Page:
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The Symbolic Literature of the Renaissance

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Saturday, February 23, 2008

The Mirror

The Mirror, Mirrour or Speculum was a popular title for a multitude of works in the Middle Ages and Renaissance and, in this blog, I speculate on the origin and development of the genre. It is obvious from the context of all these works that the mirror had symbolic associations for readers and writers and as a title it is more than just another example of the happy habit of ancient authors of choosing anodyne novelties for their titles (for which wait for another blog or see, for instance, Aulus Gellius in the preface of Attic Nights where he discusses, among others, Honeycombs, Horns of Amalthea, Meadows, Nosegays and Quilts)

Not only were mirrors an ubiquitous choice of title but they were also frequently employed instruments at critical moments in many literary works of the age. For the former, we can think of Vincent of Beauvais' Speculum Majus, the Great Mirror, from the 13th century, the most comprehensive of the medieval encyclopedias which had some 9,885 chapters (excluding the 4th book now known to be written by a later author) and covered most of the knowledge of the time. There was the Speculum Humanae Salvationis, Mirror of Human Salvation from the early 14th century. Each page of the book illustrates a scene from the New Testament and its type or prefiguration in the Old Testament. This was so popular that it was translated into many vernacular European languages and over 300 manuscript copies survive as well as many printed editions.

The Speculum Stultorum, Mirror of Fools from the 12th century by Nigel Whitacre was the first of a long line of medieval and Renaissance texts on foolishness, which climaxed with Brant's famous Ship of Fools. A fool at the time was more than just stupid; there was always, in the meaning of the word, the undertone that he was a sinner, a Christian back-slider. There were many, many others: the Speculum Astronomiae, the Mirror of Astronomy, from the 13th century was actually a handbook of astrology, Caxton's Mirrour of the World, a compilation of contemporary information on earthquakes and volcanoes, The Mirrour for Magistrates, published in 1559, the story of some of the more unfortunate characters of English history and the Duodecim Specula, subtitled, Twelve Mirrors with which to see God, an emblem book by Jan David of 1610.

As for mirrors within literature, there was the threefold mirror in the Anticlaudianus by Alain de Lille, the mirror of Narcissus in the Roman de la Rose, Leah's mirror in the Commedia and mirrors play an important role in the Pelerinage de la vie humaine by Deguileville and Langland's Piers Plowman.

So what is all this about? What is the common thread to these ubiquitous mirrors?

The Christian tradition goes back to the beginning, to St. Augustine and to the Bible. There is the famous passage in I Corinthians 13,12 which, in the King James version, is translated as 'we now see through a glass darkly' which, actually, does not do justice to either of the two key words ' a glass' which in the Vulgate is 'speculum' and darkly is 'in enigmate'. Thus a more meaningful translation would be 'we now see ourselves in a mirror as an enigma'. Those who wish to take this passage further can refer to St. Augustine's brilliant exposition of it in his De Trinitate XV. Augustine was actually into mirrors and much of the Christian tradition on the subject goes back to his Speculum de Scriptura Sacra, a compilation of passages from the Bible, another work entitled just Speculum which was a rule book for monastic life later adapted by St. Benedict and the Speculum Peccatoris, the Mirror of Sin, which may not be authentic.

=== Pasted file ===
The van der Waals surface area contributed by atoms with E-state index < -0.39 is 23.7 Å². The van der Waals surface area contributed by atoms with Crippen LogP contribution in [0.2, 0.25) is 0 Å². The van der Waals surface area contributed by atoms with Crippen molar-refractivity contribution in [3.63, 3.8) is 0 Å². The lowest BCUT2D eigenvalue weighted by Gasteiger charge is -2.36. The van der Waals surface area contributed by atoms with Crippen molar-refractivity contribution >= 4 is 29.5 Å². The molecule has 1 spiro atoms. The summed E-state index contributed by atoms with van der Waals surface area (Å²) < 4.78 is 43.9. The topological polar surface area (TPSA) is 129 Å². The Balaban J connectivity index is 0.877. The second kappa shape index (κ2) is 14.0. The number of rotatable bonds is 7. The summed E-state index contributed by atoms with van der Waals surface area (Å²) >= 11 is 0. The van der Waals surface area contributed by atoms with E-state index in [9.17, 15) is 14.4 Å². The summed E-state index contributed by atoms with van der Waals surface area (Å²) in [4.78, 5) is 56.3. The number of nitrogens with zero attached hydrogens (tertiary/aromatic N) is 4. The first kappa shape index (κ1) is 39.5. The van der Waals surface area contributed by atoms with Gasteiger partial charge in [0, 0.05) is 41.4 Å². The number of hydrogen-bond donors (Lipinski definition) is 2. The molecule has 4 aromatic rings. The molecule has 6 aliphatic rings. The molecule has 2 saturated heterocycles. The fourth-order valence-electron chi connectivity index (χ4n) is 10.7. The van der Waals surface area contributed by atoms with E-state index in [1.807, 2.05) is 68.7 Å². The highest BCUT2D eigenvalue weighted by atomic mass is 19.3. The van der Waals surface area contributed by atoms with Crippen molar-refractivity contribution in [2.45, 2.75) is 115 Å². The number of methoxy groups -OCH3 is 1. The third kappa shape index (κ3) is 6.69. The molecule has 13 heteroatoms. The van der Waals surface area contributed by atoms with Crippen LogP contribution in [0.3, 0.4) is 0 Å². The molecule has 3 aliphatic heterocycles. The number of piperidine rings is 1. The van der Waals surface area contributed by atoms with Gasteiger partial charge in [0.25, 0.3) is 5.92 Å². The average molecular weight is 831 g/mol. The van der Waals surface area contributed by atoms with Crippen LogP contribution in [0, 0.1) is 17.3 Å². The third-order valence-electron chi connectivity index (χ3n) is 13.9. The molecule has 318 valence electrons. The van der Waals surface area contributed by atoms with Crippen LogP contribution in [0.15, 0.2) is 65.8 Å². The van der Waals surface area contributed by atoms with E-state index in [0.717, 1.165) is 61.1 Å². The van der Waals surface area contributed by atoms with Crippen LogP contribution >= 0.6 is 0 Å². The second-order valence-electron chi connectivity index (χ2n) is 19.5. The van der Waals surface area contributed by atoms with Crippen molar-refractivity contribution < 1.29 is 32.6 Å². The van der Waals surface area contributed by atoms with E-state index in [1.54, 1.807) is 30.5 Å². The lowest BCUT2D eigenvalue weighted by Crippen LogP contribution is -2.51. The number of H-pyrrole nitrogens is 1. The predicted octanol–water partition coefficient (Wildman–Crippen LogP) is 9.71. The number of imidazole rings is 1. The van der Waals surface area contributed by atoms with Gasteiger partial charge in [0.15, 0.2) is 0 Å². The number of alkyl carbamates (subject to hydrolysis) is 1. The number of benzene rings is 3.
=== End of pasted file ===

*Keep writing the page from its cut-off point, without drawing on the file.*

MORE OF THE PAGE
In the secular tradition, we can go back to Plato where, in the Republic, he holds up the poets to scorn since they see the world at second or even third hand, as through a mirror and thus do not tell of the reality of things. Nevertheless, despite Plato's strictures, posterity saw the figure of a mirror as accurately depicting the nature of the symbol, that is 'to show the world what it is and ... to point out what it should be.'

The mirror was thus akin to the dream and the vision. It was, first, an instrument of self-reflection. Socrates advised that everyman should look at himself in the mirror every morning and consider his nature and his opportunities. But the mirror meant more than self-examination and this was the paradox. Not only can you see yourself in the mirror but you can see the world beyond yourself through the glass. The mirror as a vision of self can be be false. As the Ovide Moralise puts it 'let him understand by Narcisus those who delight madly, senselessly, the haughty, the presumptuous, who misuse temporal goods, who see themselves and take delight in the false mirrors of the world' (quoted from Steven Kruger's Dreaming in the Middle Ages Cambridge 1992). But if it is not abused, the mirror can lead on to greater knowledge, knowledge of this world as in the Speculum Majus and, thereafter, knowledge of God himself.